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Humor May 2014

Agelessly Yours

You Call That A Compliment?

By Karen White-Walker

Dad was like a Paul Newman and Robert Redford combined. We girls always joked that if Dad had Mom's personality and vice versa, Hollywood wouldn't have been big or shiny enough to hold such a duo!

You'd definitely be in the minority if you were to have met my mom and not thought she was a real character. And that's a testimonial to those who are born with an innate sense of humor and who aren't afraid to laugh out loud, blow their noses and wipe their tears, while others try to maintain their composure and some semblance of seriousness.

"I'm not that important that all eyes are upon me," Mom insisted. "For at my age am I a real knock-out that make heads turn?"

Yes! For a dazzling personality and an infectious laugh are forerunners to any cosmetic touch ups that are available to enhance the view. But I say, the heck with the externals and treat the aging population with medicine for the soul, antidotes such as laughter and joy.

Mom did have one personality flaw that we, her daughters, never wanted to emulate. Her whole life centered around our father, Mom's handsome husband, and practically every day we got a word-for-word description of what Dad said, what he did, and his mood and tone dictated her mood and tone when she was around him. Nobody should have THAT amount of power, but emotional connections can be mighty strong.

"Is Dad so important that all eyes are upon him? Is he a real knock-out that make heads turn?" We girls asked Mom.

To that second question a resounding yes! For Dad was like a Paul Newman and Robert Redford combined. We girls always joked that if Dad had Mom's personality and vice versa, Hollywood wouldn't have been big or shiny enough to hold such a duo!

I'm not saying that Mom wasn't pretty, she was. In fact, her sister Pauline was told many times that she looked like Scarlett O'Hara from Gone With The Wind, and you could tell that Mom and she were sisters. Unfortunately it was their brother Jim who looked more like the horses in that same film because of his rather large mouth, overbite and crooked teeth. Not the kind of teeth that would prompt insensitive uncouth people to whisper, "Why that guy could eat corn-on-the-cob through a picket fence," no, absolutely not, but a mouth that wasn't his best feature. But Jim also had that contagious personality that drew people toward him like opposite ends of a magnet. It's like Mom and Uncle Jim could waltz into a crowded room and before even looking up, you felt their presence. That's charisma and unlike collagen or Botox, you can't buy it, bottle it –  it must come naturally.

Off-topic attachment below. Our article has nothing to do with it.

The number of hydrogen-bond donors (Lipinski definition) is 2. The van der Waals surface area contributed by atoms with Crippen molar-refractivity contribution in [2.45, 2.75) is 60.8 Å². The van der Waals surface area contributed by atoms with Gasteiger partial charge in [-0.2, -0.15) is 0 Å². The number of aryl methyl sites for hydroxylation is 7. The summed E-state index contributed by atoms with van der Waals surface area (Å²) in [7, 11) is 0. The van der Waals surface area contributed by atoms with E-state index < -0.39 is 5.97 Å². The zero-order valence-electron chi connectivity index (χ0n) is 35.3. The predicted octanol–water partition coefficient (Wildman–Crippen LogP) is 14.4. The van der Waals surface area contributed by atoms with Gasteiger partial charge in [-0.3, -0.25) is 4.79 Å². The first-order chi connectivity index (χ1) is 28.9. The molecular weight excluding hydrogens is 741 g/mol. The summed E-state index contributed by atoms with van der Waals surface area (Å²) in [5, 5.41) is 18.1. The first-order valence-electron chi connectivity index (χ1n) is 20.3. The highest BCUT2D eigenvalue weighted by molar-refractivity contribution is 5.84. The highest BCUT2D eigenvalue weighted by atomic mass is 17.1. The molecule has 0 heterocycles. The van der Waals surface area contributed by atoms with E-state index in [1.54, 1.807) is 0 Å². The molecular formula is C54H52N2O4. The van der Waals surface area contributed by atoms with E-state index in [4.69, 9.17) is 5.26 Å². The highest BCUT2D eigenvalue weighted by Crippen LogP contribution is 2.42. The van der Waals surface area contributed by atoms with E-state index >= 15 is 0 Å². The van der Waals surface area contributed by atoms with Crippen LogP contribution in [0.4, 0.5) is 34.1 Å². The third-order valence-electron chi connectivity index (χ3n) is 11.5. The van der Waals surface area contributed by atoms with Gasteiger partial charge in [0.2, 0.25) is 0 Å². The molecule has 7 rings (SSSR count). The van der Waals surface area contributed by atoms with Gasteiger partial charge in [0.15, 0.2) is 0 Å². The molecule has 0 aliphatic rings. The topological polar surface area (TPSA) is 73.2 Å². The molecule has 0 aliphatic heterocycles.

One morning while Mom was working in a little bakeshop, the patrons walked in for their “usual,” but not before greeting Mom with, "Good Morning, Sunshine, or "Hold the sugar in our coffee, you're sweet enough." And how about, "That loose flour is encircling your head like a halo, you angel, you."

Talk like that always made Dad want to puke, but not that one day when he was there to have his coffee. To hear Mom tell it she was delighted that, for some reason that morning, he couldn't keep his eyes off of her. Even after so many years of marriage, she still felt a thrill when he looked at her, but why was he staring at her? Could it be that her tan made her teeth look whiter, her big white earrings made her tan look bronzier? She didn't really care because her husband was there and she was so certain that today he would give her that illusive and rarest of all things, a compliment from a conservative, sometimes quiet and aloof husband. She poured his coffee and asked teasingly, "Should I hold the sugar?" He leaned back, studied her face, smacked his lips and shook his head.

"My God, if you're not your brother, Jim, I don't know who is!"

And that's the closest thing to a compliment that Mom ever received from the only man in her life, and because she was Mom, she saw the humor in it, mainly because she had expected so much more from her spouse. Most couples do.

Here Mom thought she looked unusually pretty and perky that morning and Dad thought that as a person ages, he or she turns more and more into the family relatives. I guess people can live with that, but dear God, you want to look at least like you're of the same gender!

 

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